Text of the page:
• October 31, 2014

October 29, 2014 ?Three young adults with a strong\r\ncommitment to serving their native Myanmar are making the rounds of Washington,\r\nD.C., and observing work at Nathan Associates as recipients of fellowships from\r\nthe Robert R. Nathan Memorial Foundation.

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The\r\nthree?Wint War Lwin, Zaw Yadanar Hein,\r\nand Win Min?have been following a dizzying schedule of visits and discussions\r\nat U.S. government offices, think tanks, and nongovernmental organizations.\r\nThrough exposure to the work at Nathan, they are seeing how economic\r\nconsultants can help countries unleash potential through infrastructure\r\ndevelopment, sound policies, and enhanced trade.

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The three are impressed with the level of interest in Myanmar,\r\nformerly Burma, which is instituting economic and political changes after years\r\nof isolation. They hope to part of that\r\nchange when they complete their fellowships and return home.

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Serving the People

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Win Min will be completing his studies in planning, public\r\npolicy and management at the University of Oregon, then perhaps working\r\nelsewhere, before returning home. ?I want to be sure I have the personal\r\ncapacity to recommend the right policy,? he said. ?I want to work for the\r\ngovernment?but?really, I want to work for the people of Burma.? He is sure that\r\nthe contacts he has cultivated in the United States, and among the networks of\r\npeople interested in Myanmar, will prove very helpful.

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Wint War Lwin, who recently received her master?s from the\r\nYangon Institute of Economics, has a special interest in infrastructure and\r\nsmall- and medium-size enterprises (SMEs). She concluded in her thesis that\r\ninfrastructure development is necessary for SME development. Yet infrastructure\r\ndevelopment in Myanmar ?is very weak compared with other ASEAN countries,? she\r\nsaid. She hopes to learn as much as possible about infrastructure during her\r\nfellowship, then work for the Myanmar Development Institute or a similar\r\norganization when she returns.

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Land Reform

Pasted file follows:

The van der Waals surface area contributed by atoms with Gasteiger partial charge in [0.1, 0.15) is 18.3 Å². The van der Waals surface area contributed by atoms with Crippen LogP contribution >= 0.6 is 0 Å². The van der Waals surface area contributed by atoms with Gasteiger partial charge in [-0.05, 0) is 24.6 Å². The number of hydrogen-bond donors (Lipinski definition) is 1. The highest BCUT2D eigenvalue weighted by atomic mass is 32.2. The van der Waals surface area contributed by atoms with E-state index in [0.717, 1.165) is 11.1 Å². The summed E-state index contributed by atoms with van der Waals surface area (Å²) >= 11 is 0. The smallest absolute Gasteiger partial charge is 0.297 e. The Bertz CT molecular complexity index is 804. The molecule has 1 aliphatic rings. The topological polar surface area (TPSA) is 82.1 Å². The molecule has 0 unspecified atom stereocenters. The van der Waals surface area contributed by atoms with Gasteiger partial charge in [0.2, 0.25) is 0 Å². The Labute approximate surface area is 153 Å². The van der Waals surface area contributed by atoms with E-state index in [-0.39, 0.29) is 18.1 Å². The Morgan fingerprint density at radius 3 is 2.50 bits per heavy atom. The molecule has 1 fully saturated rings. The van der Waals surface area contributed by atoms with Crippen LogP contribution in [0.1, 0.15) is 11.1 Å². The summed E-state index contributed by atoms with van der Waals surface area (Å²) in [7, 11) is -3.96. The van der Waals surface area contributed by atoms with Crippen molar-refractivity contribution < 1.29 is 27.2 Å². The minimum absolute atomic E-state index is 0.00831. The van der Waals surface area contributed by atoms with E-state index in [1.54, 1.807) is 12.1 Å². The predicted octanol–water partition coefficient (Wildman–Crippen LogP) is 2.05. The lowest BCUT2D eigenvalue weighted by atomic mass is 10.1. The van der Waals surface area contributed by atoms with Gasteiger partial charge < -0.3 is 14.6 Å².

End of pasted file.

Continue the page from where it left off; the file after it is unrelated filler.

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Zaw Yadanar Hein, also a master?s recipient from Yangon,\r\ncares about land reform. ?There are lots\r\nof land issues yet there is and no land reform policy in our country,? she\r\nsaid. The powerful, including the army, can take property from farmers for various\r\nprojects, according to press accounts and rights groups.

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Zaw Yadanar Hein, who also goes by the nickname July?like\r\nthe month?said Americans and foreign guests in Washington ask her about the\r\ntransparency of next year?s general elections and how the government can ?solve the problems? between\r\ngovernment and ethnic groups.

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Myanmar holds special significance for Nathan Associates\r\nbecause of founder Robert R. Nathan?s achievements in Burma from 1953 to 1962,\r\nwhich helped establish the firm?s reputation in economic development.

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Wint War Lwin and Zaw Yadanar Hein began their program at\r\nNathan Associates in October and will be at the firm until early December. Win\r\nMin had to shorten his stay in order to resume his studies.

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The three represent the second group from Myanmar to visit\r\nWashington through fellowships from the Nathan foundation. The program began\r\nafter the United States started to normalize relations with Myanmar and eased\r\neconomic sanctions against it.

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